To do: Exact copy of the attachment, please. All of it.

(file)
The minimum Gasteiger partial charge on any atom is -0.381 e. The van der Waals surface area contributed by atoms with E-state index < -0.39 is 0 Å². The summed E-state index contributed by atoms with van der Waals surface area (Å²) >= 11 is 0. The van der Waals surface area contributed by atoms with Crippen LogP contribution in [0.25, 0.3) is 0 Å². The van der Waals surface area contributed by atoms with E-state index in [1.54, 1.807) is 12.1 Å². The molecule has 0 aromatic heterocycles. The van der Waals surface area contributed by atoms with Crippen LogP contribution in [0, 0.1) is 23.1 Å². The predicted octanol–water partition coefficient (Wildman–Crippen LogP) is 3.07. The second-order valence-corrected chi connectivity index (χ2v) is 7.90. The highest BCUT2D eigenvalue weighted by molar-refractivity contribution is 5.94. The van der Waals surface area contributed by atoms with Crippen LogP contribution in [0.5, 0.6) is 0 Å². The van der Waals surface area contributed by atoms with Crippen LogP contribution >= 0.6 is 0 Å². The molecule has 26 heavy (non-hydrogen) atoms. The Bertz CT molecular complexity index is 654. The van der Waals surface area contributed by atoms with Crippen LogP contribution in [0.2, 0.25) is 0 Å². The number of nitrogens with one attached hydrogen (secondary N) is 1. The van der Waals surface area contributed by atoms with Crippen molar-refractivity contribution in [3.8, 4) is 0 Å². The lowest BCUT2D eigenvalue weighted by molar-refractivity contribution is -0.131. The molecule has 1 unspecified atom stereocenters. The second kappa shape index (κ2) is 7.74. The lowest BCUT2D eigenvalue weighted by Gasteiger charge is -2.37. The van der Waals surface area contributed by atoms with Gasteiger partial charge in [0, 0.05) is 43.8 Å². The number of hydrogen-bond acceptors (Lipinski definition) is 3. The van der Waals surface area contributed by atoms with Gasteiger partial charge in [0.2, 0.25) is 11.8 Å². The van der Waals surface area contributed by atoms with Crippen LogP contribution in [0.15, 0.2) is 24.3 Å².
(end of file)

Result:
The minimum Gasteiger partial charge on any atom is -0.381 e. The van der Waals surface area contributed by atoms with E-state index < -0.39 is 0 Å². The summed E-state index contributed by atoms with van der Waals surface area (Å²) >= 11 is 0. The van der Waals surface area contributed by atoms with Crippen LogP contribution in [0.25, 0.3) is 0 Å². The van der Waals surface area contributed by atoms with E-state index in [1.54, 1.807) is 12.1 Å². The molecule has 0 aromatic heterocycles. The van der Waals surface area contributed by atoms with Crippen LogP contribution in [0, 0.1) is 23.1 Å². The predicted octanol–water partition coefficient (Wildman–Crippen LogP) is 3.07. The second-order valence-corrected chi connectivity index (χ2v) is 7.90. The highest BCUT2D eigenvalue weighted by molar-refractivity contribution is 5.94. The van der Waals surface area contributed by atoms with Crippen LogP contribution in [0.5, 0.6) is 0 Å². The van der Waals surface area contributed by atoms with Crippen LogP contribution >= 0.6 is 0 Å². The molecule has 26 heavy (non-hydrogen) atoms. The Bertz CT molecular complexity index is 654. The van der Waals surface area contributed by atoms with Crippen LogP contribution in [0.2, 0.25) is 0 Å². The number of nitrogens with one attached hydrogen (secondary N) is 1. The van der Waals surface area contributed by atoms with Crippen molar-refractivity contribution in [3.8, 4) is 0 Å². The lowest BCUT2D eigenvalue weighted by molar-refractivity contribution is -0.131. The molecule has 1 unspecified atom stereocenters. The second kappa shape index (κ2) is 7.74. The lowest BCUT2D eigenvalue weighted by Gasteiger charge is -2.37. The van der Waals surface area contributed by atoms with Gasteiger partial charge in [0, 0.05) is 43.8 Å². The number of hydrogen-bond acceptors (Lipinski definition) is 3. The van der Waals surface area contributed by atoms with Gasteiger partial charge in [0.2, 0.25) is 11.8 Å². The van der Waals surface area contributed by atoms with Crippen LogP contribution in [0.15, 0.2) is 24.3 Å².